Gilles Deleuze was a prolific French philosopher and author of 25 books. A self-described pure metaphysician, he was a professor of philosophy at the University of Paris VIII and was known for a style that forced readers to reevaluate their philosophical assumptions. Deleuze, along with close friend and colleague Feliz Guattari, wrote a two-volume work on anti-psychoanalytic social philosophy called Capitalism and Schizophrenia. The first volume, Anti-Oedipus, is their best-known work. Felix Guattari was a French psychiatrist and philosopher. He founded the Society for Institutional Psychotherapy in 1965 and the Centre for Institutional Studies and Research in 1970. Trained as a psychoanalyst, he, along with close friend and colleague Gilles Deleuze, were instrumental figures in the anti-psychiatry movement, which challenged established viewpoints in psychoanalysis, philosophy, and sociology. The two wrote a two-volume work on anti-psychoanalytic social philosophy called Capitalism and Schizophrenia. The first volume, Anti-Oedipus, is their best-known work. Michel Foucault, one of the leading philosophical thinkers of the 20th century, was born in Poitiers, France, in 1926. He lectured in universities throughout the world; served as director at the Institut Francais in Hamburg, Germany and at the Institut de Philosophie at the Faculte des Lettres in the University of Clermont-Ferrand, France; and wrote frequently for French newspapers and reviews. His influence on generations of thinkers in the areas of sociology, queer theory, cultural studies, and critical thinking are not to be underestimated. Among his many books were the Foucault Reader, Society Must Be Defended, and Great Ideas. At the time of his death in June 1984, he held a chair at France's most prestigious institutions, the College de France. Foucault was the first public figure in France to die from HIV/AIDS. Mark Seem is a philosophical writer and translator. His work includes Anti-Oedipus, the first of the two-volume work Capitalism and Schizophrenia. Robert Hurley is a translator whose credits include translating the work of French philosophers Michael Foucault, Gilles Deleuze, Pierre Clastres, and Georges Bataille.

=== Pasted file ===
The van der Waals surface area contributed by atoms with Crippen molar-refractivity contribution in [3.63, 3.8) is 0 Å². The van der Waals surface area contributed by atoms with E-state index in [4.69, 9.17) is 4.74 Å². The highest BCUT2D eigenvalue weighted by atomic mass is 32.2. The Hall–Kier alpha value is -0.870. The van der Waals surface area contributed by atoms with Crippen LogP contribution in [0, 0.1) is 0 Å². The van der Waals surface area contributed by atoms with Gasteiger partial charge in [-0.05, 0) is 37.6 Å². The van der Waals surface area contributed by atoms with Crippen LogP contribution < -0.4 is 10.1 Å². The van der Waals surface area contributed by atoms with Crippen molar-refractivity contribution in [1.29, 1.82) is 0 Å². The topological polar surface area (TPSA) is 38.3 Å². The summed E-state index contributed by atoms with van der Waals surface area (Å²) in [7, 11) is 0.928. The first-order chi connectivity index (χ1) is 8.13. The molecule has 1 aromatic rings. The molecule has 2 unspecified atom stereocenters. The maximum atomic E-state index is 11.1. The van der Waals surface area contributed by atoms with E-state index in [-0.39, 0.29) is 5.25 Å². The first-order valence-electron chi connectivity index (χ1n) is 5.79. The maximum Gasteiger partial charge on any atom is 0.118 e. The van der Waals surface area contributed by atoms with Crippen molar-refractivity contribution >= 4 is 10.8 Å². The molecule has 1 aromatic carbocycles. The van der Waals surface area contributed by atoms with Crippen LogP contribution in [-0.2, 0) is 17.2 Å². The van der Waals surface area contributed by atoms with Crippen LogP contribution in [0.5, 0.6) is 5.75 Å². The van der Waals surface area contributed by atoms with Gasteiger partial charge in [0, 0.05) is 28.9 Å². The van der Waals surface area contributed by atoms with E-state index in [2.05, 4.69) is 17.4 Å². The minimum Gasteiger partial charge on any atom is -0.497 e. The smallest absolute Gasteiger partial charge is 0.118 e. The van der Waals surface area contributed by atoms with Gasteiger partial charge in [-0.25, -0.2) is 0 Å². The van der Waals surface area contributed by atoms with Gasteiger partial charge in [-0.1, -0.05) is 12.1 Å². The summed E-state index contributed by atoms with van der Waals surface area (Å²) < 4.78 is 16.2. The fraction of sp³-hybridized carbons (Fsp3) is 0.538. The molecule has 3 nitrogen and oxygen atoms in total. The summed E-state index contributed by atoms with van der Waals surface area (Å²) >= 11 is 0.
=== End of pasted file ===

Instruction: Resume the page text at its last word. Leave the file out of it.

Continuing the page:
Renders palpable the metaphor of the unconscious as a worker, and
does it in a brilliant, appropriately nutty way.
-The New Republic